Over 300 leaders in sport gathered at the Edmund Burke Theatre in Trinity College yesterday for the 6th Annual Federation of Irish Sport Conference.

We were drawn by the prospect of hearing how New Zealand, with similar size, population and sporting culture, has stepped up through the gears to win 14 medals at the Rio Olympic Games.

The CEO of Sport New Zealand Peter Miskimmin and Geoff Barry who heads up the Community Sport element both delivered straightforward, common sense but in many ways inspiring appraisals of how they have created a sporting environment which has been widely praised and held up as a model to be followed.

We learned how they decided in 2007 to change and streamline the structure of sports administration and to adopt a much more targetted approach to funding.

The ‘tough love’ basis of podium potential was used to identify six Olympic and three non-Olympic sports that could produce athletes that would stand a much better chance of fulfilling their potential if greater funding and support could be pushed their way.

The funding, in a country with similar population size and resource to ours, was finite could not stretch to be all things to all sport.

The new approach produced almost instant results with a record haul of thirteen medals at London 2012 rising to 18 in Rio four years later.

Success bred greater funding from Government and the extension of the number of sports being targetted to 12.  There is also scope for funding individual athletes who come to prominence during an Olympic Cycle and while the main review takes place every four years straight after each Olympic Games, there is a review two years out where tweaks can be made to funding and support.

It was notable too that the High-Performance arm was treated as a stand alone entity with specialists employed in strength and conditioning, physiotherapy and sports psychology which could then be deployed to individual sport on the basis of need and impact.

A removal of the Command and Control form of management has also resulted in a significant change at local or community sport level.  Detailed research was conducted to identify which areas of the population could gain the greatest impact from funding and programmes and programme submissions sought in order to make this happen.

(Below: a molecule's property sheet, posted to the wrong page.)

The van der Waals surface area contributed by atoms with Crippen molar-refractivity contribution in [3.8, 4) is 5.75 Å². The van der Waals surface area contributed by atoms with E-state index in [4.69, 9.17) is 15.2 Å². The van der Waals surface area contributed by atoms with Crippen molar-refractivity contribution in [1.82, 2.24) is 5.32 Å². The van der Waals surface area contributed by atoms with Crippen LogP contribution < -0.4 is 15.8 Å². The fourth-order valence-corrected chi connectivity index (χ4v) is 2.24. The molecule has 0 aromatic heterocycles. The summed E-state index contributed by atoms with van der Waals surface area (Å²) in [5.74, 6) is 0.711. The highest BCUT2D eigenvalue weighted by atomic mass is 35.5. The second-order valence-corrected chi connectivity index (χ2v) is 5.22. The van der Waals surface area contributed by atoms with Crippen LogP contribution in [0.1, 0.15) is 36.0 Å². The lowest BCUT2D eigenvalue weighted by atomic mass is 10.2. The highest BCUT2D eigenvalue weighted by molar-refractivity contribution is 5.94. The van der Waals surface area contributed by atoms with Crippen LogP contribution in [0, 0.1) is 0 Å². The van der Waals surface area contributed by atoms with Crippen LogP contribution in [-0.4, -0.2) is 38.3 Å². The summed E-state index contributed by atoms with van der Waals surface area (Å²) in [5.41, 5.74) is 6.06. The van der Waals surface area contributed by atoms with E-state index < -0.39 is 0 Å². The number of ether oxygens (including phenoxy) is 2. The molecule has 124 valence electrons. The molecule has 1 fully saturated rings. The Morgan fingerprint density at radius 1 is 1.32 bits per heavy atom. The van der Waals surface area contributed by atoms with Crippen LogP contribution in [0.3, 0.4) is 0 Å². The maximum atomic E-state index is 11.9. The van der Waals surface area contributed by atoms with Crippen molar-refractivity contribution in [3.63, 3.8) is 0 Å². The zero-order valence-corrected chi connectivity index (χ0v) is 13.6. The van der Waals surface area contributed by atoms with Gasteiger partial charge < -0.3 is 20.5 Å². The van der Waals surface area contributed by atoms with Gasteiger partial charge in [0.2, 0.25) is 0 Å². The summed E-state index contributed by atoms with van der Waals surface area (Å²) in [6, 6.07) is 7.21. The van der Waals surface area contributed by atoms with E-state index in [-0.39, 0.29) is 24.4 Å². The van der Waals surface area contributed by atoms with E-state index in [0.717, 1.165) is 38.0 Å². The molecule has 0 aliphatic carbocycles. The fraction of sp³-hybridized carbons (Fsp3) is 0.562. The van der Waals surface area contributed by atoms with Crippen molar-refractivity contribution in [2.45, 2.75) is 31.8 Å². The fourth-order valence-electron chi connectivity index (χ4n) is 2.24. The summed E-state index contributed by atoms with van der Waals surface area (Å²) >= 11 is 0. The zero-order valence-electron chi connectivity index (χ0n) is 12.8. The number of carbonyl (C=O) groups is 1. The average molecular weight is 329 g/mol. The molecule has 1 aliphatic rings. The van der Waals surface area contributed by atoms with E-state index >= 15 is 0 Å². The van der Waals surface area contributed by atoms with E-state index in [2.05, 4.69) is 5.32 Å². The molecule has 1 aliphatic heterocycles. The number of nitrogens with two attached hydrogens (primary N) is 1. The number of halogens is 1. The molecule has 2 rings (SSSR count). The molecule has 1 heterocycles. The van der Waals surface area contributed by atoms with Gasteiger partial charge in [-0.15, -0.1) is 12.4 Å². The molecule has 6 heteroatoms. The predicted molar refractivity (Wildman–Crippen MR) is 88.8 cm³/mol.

Again while nobody was willing to end all funding to the least effective programmes straight away, the story of success in specific target groups ranging from 0-5 year olds, teenage girls, indigenous community sports and on occasion groups who were most active, generated real results and a change in culture.

It is not perfect, the two speakers were very quick to identify that they themselves have concerns in many areas and that the underlying threat of a less playful childhood experience is storing up problems but part of the way to beat a problem is to recognise it and they do that admirably.

Their presentations followed on from an introduction by Minister of State for Sport and Tourism Brendan Griffin in which he told us that the new National Sports Policy was to be published in July and that the 2018 version of the Sports Capital programme was also imminent.

He praised the recent Irish Sports Monitor as providing real insight on what Communities need and want from sport and activity and expressed the Government’s continued strong belief in what irish sport was doin and was capable of doing for the wellbeing of the nation.

Join us later for a review of the presentations given yesterday by Mary O’Connor, CEO of the Federation of Irish Sport and Sarah Keane, President of the Olympic Council of Ireland.

The Federation would like to thank the supporters who made yesterday’s event possible including Sport Ireland, Teamwear, OSK, Dublin City Council Sports and Wellbeing Partnership, JLT, Leman Solicitors, 2Into3, Clann Credo, Teamer, Olive Learning, Crowne Plaza Blanchardstown and Print Depot.

Image Credit ©INPHO/Morgan Treacy